As it was already discussed in the section above, you can't just add a new field like this:

data class User( val name: String, val email: String, val active: Boolean = true )

Because this change is not binary-compatible.

Let's add a new constructor that accepts only two arguments and calls the primary constructor with a third default argument:

data class User( val name: String, val email: String, val active: Boolean = true ) { constructor(name: String, email: String) : this(name, email, active = true) }

This time there are two constructors, and a signature of one of them matches the constructor of the class before the change:

public User(java.lang.String, java.lang.String);

But the issue is not with the constructor – it's with the copy function. Its signature has changed from:

public final User copy(java.lang.String, java.lang.String);


public final User copy(java.lang.String, java.lang.String, boolean);

And it has made the code binary-incompatible.

Of course, it's possible just to add a property inside the data class, but that would remove all the bonuses of it being a data class. Therefore, it's better not to use data classes in your API because almost any change in them breaks source, binary, or behavioral compatibility.

If you have to use a data class for whatever reason, you have to override the constructor and the copy() method. In addition, if you add a field into the class's body, you have to override the hashCode() and equals() methods.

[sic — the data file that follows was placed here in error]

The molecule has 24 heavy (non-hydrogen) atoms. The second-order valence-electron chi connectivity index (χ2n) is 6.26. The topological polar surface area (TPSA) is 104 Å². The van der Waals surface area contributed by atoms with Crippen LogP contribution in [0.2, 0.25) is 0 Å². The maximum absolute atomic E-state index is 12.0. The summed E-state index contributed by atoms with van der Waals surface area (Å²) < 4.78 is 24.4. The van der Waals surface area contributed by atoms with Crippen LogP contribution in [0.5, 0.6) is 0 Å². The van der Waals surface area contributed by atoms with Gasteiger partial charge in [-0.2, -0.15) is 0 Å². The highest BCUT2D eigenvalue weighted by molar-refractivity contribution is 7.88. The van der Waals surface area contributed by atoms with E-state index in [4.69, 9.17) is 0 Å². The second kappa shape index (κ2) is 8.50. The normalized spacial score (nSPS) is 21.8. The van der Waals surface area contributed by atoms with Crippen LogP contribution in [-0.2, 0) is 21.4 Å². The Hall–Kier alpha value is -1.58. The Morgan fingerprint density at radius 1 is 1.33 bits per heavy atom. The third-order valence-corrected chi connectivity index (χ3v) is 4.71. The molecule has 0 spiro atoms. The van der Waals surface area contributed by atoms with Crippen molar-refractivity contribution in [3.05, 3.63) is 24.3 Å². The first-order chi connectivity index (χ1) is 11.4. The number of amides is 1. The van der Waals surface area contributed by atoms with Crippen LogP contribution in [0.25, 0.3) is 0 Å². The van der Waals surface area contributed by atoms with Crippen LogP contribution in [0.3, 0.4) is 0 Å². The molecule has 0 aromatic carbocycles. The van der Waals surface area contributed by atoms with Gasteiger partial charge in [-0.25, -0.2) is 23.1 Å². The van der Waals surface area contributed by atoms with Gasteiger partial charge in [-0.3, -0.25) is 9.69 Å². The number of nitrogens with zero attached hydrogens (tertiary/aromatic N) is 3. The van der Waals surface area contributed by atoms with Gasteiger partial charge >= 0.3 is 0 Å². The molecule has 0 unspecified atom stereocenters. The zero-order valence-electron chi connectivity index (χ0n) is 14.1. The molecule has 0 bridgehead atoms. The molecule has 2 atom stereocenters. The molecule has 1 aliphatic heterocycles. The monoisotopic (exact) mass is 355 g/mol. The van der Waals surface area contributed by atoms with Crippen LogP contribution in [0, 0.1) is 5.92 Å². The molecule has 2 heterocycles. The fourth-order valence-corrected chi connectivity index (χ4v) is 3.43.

Don't make return types narrower

Sometimes, especially when you don't use explicit API mode, a return type declaration can change implicitly. But even if that's not the case, you might want to narrow the signature. For example, you might realize that you need index access to the elements of your collection and want to change the return type from Collection to List. Widening a return type usually breaks source compatibility; for example, converting from List to Collection breaks all the code that uses index access. Narrowing return types is usually a source-compatible change, but it breaks binary compatibility, and this section describes how.

Consider a library function in the library.kt file:

public fun x(): Number = 3

And an example of its use in the client.kt file:

fun main() { println(x()) // Prints 3 }

Let's compile it with kotlinc library.kt client.kt and make sure that it works:

$ kotlin ClientKt 3

Let's change the return type of the "library" function x() from Number to Int:

fun x(): Int = 3

And recompile only the client: kotlinc client.kt. ClientKt doesn't work as expected anymore. It doesn't print 3 and throws an exception instead:

Exception in thread "main" java.lang.NoSuchMethodError: 'java.lang.Number Library.x()' at ClientKt.main(call.kt:2) at ClientKt.main(call.kt) …

This happens because of the following line in bytecode:

0: invokestatic #12 // Method Library.x:()Ljava/lang/Number;